Further to Wireless Net Neutrality, we should have Wireless Device Neutrality. I’m tired of researching a device online, buying it, and then finding out the Bluetooth stack has been crippled or you can’t load your own ringtones (among the many other scenarios).

  3. There is more to this says:

    Like shooting fish in a barrel
    Mr Geist, “Mobile neutrality” wasn’t really touched on in the “neutrality debate on the CRTC website, aside from Pelmorex.

    There are many mobile users paying through the nose right now and locked out of free services right now by the likes of Bell et al.

    This would make an additional nice addition to add by CIPPIC or PIAC or a Consumers Union, if its not too late.

    Many overlooked this and concentrated only in traditional Internet.

    Is the CRTC hearing on Neutrality as a whole? Should these mobile devices not be included?

    There are many people screaming right now within Bell Canada’s own forum about being locked out while US counter parts have more freedoms.

    So the Telco’s already took it upon themselves right now to do this and profit from it while locking people out and locking them into “premium” vendor specif services” w/o choice and locking alternatives out.

  4. totally agree says:

    We do have a choice
    I refuse to buy a smart phone specifically because of all the reasons stated above. I choose not to give them any of my money for things I really don’t need.

  5. Is adblocking bad?
    It seems to me that the telcos can reasonably claim that blocking tracking cookies and ads is a value added service to their clients, unless they’re serving ads themselves.

    You do not have a fundamental right to show me ads. I do have a right to block your attempts.

  6. New Players
    There are new carriers in the wings. Perhaps the added competition will change the way the big 3 “run” the industry. Some have big backing like Globalive who’s majority owner is a huge company from the Middle East.

  7. It’s up to you, folks!
    I totally agree with “totally agree” above – there is a choice and there is life without superfluous shiny toys.

    But most of you would rather take the child-like route and whine for a faux authority or bought-off government to intervene rather than be grownups and make sacrifices (as if it were a sacrifice – jeez think about how many people go without food every day for gosh sakes – get a grip!)

    Deprive the dinosaurs of enough food (i.e., money) and they will change or die. You just have to go without your toys for a while. Don’t worry – you’ll survive.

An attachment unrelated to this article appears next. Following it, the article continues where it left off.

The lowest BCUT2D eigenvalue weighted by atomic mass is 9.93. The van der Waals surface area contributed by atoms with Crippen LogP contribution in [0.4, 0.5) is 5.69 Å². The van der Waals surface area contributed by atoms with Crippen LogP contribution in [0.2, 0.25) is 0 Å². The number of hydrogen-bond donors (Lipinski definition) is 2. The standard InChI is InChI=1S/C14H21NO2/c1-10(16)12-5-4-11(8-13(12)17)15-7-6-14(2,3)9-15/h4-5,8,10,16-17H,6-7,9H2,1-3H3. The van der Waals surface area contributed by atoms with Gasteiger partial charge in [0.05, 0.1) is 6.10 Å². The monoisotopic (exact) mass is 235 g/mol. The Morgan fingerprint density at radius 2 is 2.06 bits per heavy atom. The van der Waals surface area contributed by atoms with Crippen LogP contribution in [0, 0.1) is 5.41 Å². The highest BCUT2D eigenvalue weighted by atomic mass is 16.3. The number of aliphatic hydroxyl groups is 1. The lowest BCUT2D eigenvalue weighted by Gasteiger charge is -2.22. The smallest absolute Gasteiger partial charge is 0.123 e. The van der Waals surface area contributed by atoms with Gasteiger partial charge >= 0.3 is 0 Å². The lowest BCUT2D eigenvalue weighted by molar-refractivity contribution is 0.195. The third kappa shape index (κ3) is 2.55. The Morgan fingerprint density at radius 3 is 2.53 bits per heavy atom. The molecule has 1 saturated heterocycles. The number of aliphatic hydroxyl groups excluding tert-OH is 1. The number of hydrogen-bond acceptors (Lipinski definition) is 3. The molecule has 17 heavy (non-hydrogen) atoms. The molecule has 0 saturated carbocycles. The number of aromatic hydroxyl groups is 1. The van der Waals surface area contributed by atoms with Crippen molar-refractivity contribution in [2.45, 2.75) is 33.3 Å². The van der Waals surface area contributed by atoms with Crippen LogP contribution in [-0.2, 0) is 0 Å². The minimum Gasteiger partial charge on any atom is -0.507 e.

It’s as simple as that.

  8. to Puckem

    Well who is the dinosaur?

    Its not a matter of not buying it. Its a matter of making sure neutral regulations are in place.

    This is the way things are going. This is the way its going to be.

    As is, right now, sites are blocked, certain Email is blocked, certain everything is blocked.

    You will be getting medical reports, medical history, medical analysis, school reports, school grades and everything else text’d to you.

    Want to be nickled and dimed to death? Want your kids and grandkids to be?

    This is the future. This is now. This is what your kids/grand0kids will be living with in a wireless world. Its happening now.

    So get out of your dinosaur suit and open your eyes a bit. Everything right now is a “premium service” with not much consumer protection at all.

    The CRTC better have open eyes as well.

    You can read the privacy commissioners Blog right now to see how educational institutions are implementing this for this year, and so is health canada and the hospitals.

    “superfluous shiny toys” is what it is. Its the future and the future is this year.

    pls review the privacy commissioners blog here:“trust-meit's-bleeding”/

    The telco’s got a tight grip on it, and they won’t let go of their “premium services” that cost you an arm and a leg easy.

    This is the online banking in a couple of years (if you need another example). Get used to it.

    As is, right now, The telco’s are fighting to not even have controls in place for the consumers. Look at the sidebar on the right of this website and the consumer unions CRTC filing.

  9. It’s not about shiny toys, it’s about innovation. And it’s not just about being able to access the cool stuff on your phone, it’s fundamentally also being able to BUILD cool stuff for phones.

    As a programmer and web developer, I’m hugely frustrated by the fact I can’t even test my own creations on my devices, because they’re so locked down.

    The internet on my phone (from Telus) is such a locked-in, walled piece of garbage that I don’t even bother with it.

    I fail to see why my ability to put applications on my phone should be in any way more limited by what I am able to put on my computer. I paid for the phone and I get gouged on a monthly basis for the service. That ought to give me the right to use my device as I see fit.

  10. The Real Shame Of It…
    …is that Canada has an opportunity to become one of the global leaders in mobile technology. Following up on the well-written responses from ‘My Name’ and ‘Ade,’ consider the following:

    – RIM is the #1 smartphone producer in the world.